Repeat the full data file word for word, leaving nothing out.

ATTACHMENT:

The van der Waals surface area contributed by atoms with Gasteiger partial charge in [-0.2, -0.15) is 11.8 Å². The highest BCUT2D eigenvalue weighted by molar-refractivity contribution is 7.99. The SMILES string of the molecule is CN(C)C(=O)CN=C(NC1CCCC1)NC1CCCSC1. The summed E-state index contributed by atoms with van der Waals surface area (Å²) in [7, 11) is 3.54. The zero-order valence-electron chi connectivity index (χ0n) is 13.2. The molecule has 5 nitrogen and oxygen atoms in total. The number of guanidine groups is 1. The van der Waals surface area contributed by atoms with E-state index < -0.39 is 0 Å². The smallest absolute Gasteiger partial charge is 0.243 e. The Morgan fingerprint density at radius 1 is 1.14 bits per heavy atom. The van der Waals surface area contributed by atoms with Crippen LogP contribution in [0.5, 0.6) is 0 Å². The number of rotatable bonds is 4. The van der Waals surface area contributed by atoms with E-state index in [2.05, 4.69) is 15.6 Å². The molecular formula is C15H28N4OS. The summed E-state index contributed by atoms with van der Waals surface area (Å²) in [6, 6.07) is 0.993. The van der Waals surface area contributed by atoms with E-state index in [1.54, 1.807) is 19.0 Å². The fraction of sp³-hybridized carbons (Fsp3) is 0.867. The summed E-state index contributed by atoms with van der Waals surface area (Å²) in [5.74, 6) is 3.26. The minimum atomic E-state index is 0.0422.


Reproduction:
The van der Waals surface area contributed by atoms with Gasteiger partial charge in [-0.2, -0.15) is 11.8 Å². The highest BCUT2D eigenvalue weighted by molar-refractivity contribution is 7.99. The SMILES string of the molecule is CN(C)C(=O)CN=C(NC1CCCC1)NC1CCCSC1. The summed E-state index contributed by atoms with van der Waals surface area (Å²) in [7, 11) is 3.54. The zero-order valence-electron chi connectivity index (χ0n) is 13.2. The molecule has 5 nitrogen and oxygen atoms in total. The number of guanidine groups is 1. The van der Waals surface area contributed by atoms with E-state index < -0.39 is 0 Å². The smallest absolute Gasteiger partial charge is 0.243 e. The Morgan fingerprint density at radius 1 is 1.14 bits per heavy atom. The van der Waals surface area contributed by atoms with Crippen LogP contribution in [0.5, 0.6) is 0 Å². The number of rotatable bonds is 4. The van der Waals surface area contributed by atoms with E-state index in [2.05, 4.69) is 15.6 Å². The molecular formula is C15H28N4OS. The summed E-state index contributed by atoms with van der Waals surface area (Å²) in [6, 6.07) is 0.993. The van der Waals surface area contributed by atoms with E-state index in [1.54, 1.807) is 19.0 Å². The fraction of sp³-hybridized carbons (Fsp3) is 0.867. The summed E-state index contributed by atoms with van der Waals surface area (Å²) in [5.74, 6) is 3.26. The minimum atomic E-state index is 0.0422.